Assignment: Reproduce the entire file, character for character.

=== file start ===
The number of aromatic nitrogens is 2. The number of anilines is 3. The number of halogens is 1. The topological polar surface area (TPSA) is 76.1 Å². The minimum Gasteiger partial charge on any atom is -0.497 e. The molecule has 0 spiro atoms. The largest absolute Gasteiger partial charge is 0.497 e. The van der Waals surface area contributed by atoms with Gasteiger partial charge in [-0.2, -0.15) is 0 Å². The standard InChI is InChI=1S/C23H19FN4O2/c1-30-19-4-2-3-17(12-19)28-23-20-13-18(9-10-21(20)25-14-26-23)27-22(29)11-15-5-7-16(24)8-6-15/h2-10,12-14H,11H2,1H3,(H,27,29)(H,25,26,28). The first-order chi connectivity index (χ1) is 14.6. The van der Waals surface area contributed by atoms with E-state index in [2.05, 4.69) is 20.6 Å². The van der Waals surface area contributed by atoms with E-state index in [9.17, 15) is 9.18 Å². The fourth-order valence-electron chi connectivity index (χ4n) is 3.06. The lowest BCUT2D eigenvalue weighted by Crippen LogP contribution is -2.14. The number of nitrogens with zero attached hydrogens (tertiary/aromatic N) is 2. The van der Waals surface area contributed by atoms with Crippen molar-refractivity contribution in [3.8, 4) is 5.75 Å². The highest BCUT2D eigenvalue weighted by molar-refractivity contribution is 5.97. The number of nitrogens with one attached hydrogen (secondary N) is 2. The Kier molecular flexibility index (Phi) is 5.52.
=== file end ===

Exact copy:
The number of aromatic nitrogens is 2. The number of anilines is 3. The number of halogens is 1. The topological polar surface area (TPSA) is 76.1 Å². The minimum Gasteiger partial charge on any atom is -0.497 e. The molecule has 0 spiro atoms. The largest absolute Gasteiger partial charge is 0.497 e. The van der Waals surface area contributed by atoms with Gasteiger partial charge in [-0.2, -0.15) is 0 Å². The standard InChI is InChI=1S/C23H19FN4O2/c1-30-19-4-2-3-17(12-19)28-23-20-13-18(9-10-21(20)25-14-26-23)27-22(29)11-15-5-7-16(24)8-6-15/h2-10,12-14H,11H2,1H3,(H,27,29)(H,25,26,28). The first-order chi connectivity index (χ1) is 14.6. The van der Waals surface area contributed by atoms with E-state index in [2.05, 4.69) is 20.6 Å². The van der Waals surface area contributed by atoms with E-state index in [9.17, 15) is 9.18 Å². The fourth-order valence-electron chi connectivity index (χ4n) is 3.06. The lowest BCUT2D eigenvalue weighted by Crippen LogP contribution is -2.14. The number of nitrogens with zero attached hydrogens (tertiary/aromatic N) is 2. The van der Waals surface area contributed by atoms with Crippen molar-refractivity contribution in [3.8, 4) is 5.75 Å². The highest BCUT2D eigenvalue weighted by molar-refractivity contribution is 5.97. The number of nitrogens with one attached hydrogen (secondary N) is 2. The Kier molecular flexibility index (Phi) is 5.52.